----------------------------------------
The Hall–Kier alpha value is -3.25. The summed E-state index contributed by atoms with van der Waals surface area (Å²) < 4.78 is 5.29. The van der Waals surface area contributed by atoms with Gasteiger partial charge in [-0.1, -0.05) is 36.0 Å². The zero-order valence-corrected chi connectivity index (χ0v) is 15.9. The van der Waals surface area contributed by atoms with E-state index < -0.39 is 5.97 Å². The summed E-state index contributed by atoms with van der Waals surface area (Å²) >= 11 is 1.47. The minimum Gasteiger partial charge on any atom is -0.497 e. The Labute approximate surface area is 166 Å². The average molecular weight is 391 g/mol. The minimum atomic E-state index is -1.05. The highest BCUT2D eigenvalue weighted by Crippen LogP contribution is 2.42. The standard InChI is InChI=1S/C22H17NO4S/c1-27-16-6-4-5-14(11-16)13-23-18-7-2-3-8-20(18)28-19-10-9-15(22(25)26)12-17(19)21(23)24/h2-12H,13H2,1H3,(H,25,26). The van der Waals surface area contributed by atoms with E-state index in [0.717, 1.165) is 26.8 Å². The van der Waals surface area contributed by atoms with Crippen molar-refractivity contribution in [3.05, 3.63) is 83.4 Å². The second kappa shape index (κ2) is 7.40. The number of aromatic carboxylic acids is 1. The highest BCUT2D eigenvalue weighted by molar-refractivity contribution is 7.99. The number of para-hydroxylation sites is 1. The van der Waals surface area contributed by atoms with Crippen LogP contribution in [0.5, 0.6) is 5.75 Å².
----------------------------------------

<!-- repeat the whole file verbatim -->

The Hall–Kier alpha value is -3.25. The summed E-state index contributed by atoms with van der Waals surface area (Å²) < 4.78 is 5.29. The van der Waals surface area contributed by atoms with Gasteiger partial charge in [-0.1, -0.05) is 36.0 Å². The zero-order valence-corrected chi connectivity index (χ0v) is 15.9. The van der Waals surface area contributed by atoms with E-state index < -0.39 is 5.97 Å². The summed E-state index contributed by atoms with van der Waals surface area (Å²) >= 11 is 1.47. The minimum Gasteiger partial charge on any atom is -0.497 e. The Labute approximate surface area is 166 Å². The average molecular weight is 391 g/mol. The minimum atomic E-state index is -1.05. The highest BCUT2D eigenvalue weighted by Crippen LogP contribution is 2.42. The standard InChI is InChI=1S/C22H17NO4S/c1-27-16-6-4-5-14(11-16)13-23-18-7-2-3-8-20(18)28-19-10-9-15(22(25)26)12-17(19)21(23)24/h2-12H,13H2,1H3,(H,25,26). The van der Waals surface area contributed by atoms with E-state index in [0.717, 1.165) is 26.8 Å². The van der Waals surface area contributed by atoms with Crippen molar-refractivity contribution in [3.05, 3.63) is 83.4 Å². The second kappa shape index (κ2) is 7.40. The number of aromatic carboxylic acids is 1. The highest BCUT2D eigenvalue weighted by molar-refractivity contribution is 7.99. The number of para-hydroxylation sites is 1. The van der Waals surface area contributed by atoms with Crippen LogP contribution in [0.5, 0.6) is 5.75 Å².